“At the time of his death in 1953, he was mourned by a handful of people—this genius, this man whose every act was artistic and serious and powerfully felt. … Tatlin’s evolution as a thinker about art and life was not simply truncated chronologically (i.e., quantitatively), but qualitatively. What would have been his development if the discussion between the left artists—working under a variety of ideological influences (Nietzsche, Stirner, Schopenhauer, Bogdanov, etc.)—and the classical Marxists such as Trotsky and Aleksandr Voronsky [2], which began in the early 1920s, had proceeded in a healthy intellectual climate?”

Vladimir Tatlin, Portrait of the Painter Fabbri, 1911, RGALI Russian State Archive of Literature and Art, Moscow

Walsh emphasizes that at a certain point of his development, Tatlin “grasped that the social revolution was the central creative act of his time”. He then goes on to illuminate the character of Tatlin’s supposed “failure”:

“Tatlin, along with an entire generation of revolutionary artists and intellectuals, suffered a setback as part of a more general setback. There is no disgrace in that. On the contrary, it is a badge of honor. And, in any case, we have enough of his art to identify its brilliance—in the paintings of sailors and fishmongers and nudes, in the counter-reliefs, in the Monument to the Third International, in the theater designs, in virtually everything he set his hand to.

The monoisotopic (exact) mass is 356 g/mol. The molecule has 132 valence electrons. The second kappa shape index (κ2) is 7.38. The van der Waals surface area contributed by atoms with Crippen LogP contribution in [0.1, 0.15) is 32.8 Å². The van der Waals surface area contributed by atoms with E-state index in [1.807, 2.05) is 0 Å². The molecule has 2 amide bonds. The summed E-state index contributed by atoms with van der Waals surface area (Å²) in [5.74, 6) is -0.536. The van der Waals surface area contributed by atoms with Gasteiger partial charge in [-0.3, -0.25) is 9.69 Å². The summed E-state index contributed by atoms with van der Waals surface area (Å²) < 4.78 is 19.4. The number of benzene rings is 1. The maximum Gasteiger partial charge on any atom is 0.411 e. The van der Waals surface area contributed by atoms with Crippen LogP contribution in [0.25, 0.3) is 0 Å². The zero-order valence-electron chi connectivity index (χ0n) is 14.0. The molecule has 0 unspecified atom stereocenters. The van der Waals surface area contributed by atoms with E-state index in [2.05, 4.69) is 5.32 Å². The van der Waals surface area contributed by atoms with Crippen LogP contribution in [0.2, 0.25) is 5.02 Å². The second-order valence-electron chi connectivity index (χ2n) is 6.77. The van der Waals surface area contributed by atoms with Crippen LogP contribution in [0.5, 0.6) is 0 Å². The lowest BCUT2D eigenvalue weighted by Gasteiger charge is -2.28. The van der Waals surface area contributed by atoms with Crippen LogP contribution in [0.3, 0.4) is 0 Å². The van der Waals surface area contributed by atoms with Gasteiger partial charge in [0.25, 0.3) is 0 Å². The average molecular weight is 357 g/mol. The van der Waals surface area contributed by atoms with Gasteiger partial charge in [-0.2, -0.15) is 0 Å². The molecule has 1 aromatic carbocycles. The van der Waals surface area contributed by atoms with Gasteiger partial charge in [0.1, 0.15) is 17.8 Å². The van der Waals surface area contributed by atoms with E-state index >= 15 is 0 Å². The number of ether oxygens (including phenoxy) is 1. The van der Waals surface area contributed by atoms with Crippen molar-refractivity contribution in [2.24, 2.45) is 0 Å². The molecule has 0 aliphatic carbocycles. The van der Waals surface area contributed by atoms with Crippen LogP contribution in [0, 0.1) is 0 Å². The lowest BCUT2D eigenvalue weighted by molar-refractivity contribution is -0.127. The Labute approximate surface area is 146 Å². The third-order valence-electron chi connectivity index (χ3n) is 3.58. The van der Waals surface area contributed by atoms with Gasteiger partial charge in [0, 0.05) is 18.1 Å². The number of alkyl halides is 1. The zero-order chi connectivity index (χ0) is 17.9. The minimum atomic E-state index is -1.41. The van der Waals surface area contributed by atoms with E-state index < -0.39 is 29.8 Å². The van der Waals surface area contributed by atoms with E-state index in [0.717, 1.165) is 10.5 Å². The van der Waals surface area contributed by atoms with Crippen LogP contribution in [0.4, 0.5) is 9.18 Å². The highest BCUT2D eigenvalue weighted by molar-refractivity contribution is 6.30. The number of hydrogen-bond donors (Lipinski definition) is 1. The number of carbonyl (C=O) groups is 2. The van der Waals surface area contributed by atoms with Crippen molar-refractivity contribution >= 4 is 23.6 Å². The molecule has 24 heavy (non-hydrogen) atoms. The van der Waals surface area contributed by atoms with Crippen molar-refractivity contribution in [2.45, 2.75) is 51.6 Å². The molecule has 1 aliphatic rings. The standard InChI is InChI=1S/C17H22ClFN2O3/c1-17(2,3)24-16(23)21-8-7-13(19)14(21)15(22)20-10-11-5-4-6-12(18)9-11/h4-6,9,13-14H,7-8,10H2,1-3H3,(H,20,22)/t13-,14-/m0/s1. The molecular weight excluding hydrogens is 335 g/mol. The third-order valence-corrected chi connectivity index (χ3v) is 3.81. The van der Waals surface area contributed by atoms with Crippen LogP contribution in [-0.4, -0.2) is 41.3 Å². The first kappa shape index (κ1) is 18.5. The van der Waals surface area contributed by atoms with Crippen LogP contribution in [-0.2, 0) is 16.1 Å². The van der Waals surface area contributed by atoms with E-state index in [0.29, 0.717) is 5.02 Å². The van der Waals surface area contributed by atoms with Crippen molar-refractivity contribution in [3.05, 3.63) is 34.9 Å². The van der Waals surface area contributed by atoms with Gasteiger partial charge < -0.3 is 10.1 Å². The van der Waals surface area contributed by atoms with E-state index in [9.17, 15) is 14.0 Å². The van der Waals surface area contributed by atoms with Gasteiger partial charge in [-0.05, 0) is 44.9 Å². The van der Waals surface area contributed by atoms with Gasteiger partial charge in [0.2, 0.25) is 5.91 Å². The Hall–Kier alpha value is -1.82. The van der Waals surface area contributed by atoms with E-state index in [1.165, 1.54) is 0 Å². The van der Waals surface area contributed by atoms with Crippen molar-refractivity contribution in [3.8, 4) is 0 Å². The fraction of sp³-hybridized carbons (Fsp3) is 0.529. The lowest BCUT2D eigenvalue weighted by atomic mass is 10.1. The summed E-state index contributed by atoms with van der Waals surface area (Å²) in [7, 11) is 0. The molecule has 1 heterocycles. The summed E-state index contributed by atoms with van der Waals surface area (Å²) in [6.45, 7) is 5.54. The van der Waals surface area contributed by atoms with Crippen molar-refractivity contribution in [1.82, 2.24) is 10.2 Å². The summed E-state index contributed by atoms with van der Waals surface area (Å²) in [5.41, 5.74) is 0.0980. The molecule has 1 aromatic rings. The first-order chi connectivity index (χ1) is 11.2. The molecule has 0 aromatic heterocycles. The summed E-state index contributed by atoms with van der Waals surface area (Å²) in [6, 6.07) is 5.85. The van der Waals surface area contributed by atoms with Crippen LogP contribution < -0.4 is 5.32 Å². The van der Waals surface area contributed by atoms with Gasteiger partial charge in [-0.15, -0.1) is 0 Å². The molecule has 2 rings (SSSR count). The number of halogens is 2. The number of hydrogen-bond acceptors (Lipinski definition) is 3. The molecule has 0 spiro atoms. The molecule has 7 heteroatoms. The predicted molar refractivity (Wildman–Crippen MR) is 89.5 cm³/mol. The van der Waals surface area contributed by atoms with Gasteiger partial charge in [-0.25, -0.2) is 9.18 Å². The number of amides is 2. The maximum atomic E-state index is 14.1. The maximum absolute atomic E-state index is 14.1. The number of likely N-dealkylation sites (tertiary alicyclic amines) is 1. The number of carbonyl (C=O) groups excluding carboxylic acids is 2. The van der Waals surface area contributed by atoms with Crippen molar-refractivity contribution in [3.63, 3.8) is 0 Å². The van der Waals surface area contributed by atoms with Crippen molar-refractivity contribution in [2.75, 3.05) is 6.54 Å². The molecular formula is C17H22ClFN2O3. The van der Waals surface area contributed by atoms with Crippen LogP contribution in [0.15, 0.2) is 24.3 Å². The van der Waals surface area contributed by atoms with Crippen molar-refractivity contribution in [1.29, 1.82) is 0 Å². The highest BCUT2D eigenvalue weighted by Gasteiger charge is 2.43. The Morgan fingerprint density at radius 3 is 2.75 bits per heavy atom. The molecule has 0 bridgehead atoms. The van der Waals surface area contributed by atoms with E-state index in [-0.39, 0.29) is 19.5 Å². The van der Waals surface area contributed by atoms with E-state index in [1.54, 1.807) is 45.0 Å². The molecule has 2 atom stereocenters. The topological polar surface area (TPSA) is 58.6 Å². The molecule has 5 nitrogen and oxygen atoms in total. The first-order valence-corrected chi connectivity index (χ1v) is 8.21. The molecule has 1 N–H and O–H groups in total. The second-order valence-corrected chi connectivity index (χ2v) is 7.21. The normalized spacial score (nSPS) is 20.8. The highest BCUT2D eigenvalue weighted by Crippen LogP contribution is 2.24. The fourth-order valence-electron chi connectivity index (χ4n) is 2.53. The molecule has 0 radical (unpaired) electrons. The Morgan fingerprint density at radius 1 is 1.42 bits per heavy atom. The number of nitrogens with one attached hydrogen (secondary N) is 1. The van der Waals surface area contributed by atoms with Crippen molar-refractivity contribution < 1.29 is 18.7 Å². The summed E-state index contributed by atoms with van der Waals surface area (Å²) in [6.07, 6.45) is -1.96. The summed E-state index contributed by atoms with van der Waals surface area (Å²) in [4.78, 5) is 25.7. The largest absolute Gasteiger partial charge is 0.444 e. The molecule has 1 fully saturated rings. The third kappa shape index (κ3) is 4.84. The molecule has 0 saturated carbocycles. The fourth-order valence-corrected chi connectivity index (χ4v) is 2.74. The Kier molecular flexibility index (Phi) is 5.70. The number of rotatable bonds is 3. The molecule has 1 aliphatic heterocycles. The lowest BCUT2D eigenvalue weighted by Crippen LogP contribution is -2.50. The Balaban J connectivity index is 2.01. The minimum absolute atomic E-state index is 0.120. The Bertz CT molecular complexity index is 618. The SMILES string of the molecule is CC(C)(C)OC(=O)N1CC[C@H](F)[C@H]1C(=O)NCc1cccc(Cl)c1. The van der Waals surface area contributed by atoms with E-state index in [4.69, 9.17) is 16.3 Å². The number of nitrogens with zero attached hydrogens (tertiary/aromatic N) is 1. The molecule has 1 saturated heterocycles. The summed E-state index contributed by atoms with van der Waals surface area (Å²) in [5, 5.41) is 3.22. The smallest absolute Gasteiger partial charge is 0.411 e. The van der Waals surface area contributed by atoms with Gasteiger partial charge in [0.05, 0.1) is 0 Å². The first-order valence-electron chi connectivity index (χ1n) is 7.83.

“Tatlin’s career was not a success, in that sense, because the century was not a ‘success.’ The cause of human liberation was thrown back, bureaucracy and counter-revolution triumphed for decades, and a period of social and cultural reaction set in, which is only breaking up entirely in our day.

“An exhibition devoted to Tatlin’s work seems appropriate for many reasons, including our present conditions of global economic crisis and emerging mass protest. Despite the noisy, self-serving comments of various pundits, the collapse of Stalinism in 1989-91 did not portend ‘the end of history.’ In Tunisia and Egypt, Greece and Spain, as well as the US, ‘history’ returned with a vengeance in 2011. Many of the issues bound up with Tatlin’s life and career retain their significance. A new generation of artists will have to grapple with some of the same challenges”.

Based on Tatlin’s example, Walsh seeks to describe the complex problems that confronted artists after the 1917 social revolution in Russia. He writes:

“The left artists proceeded with extraordinary courage, commitment and sincerity, under extremely harsh, at times almost unbearable, economic conditions in the first years of the revolution. However, those remarkable human qualities hardly solved by themselves the artistic and intellectual problems of the time, problems not simply of individual careers, but of the cultural elevation and renovation of an entire population”.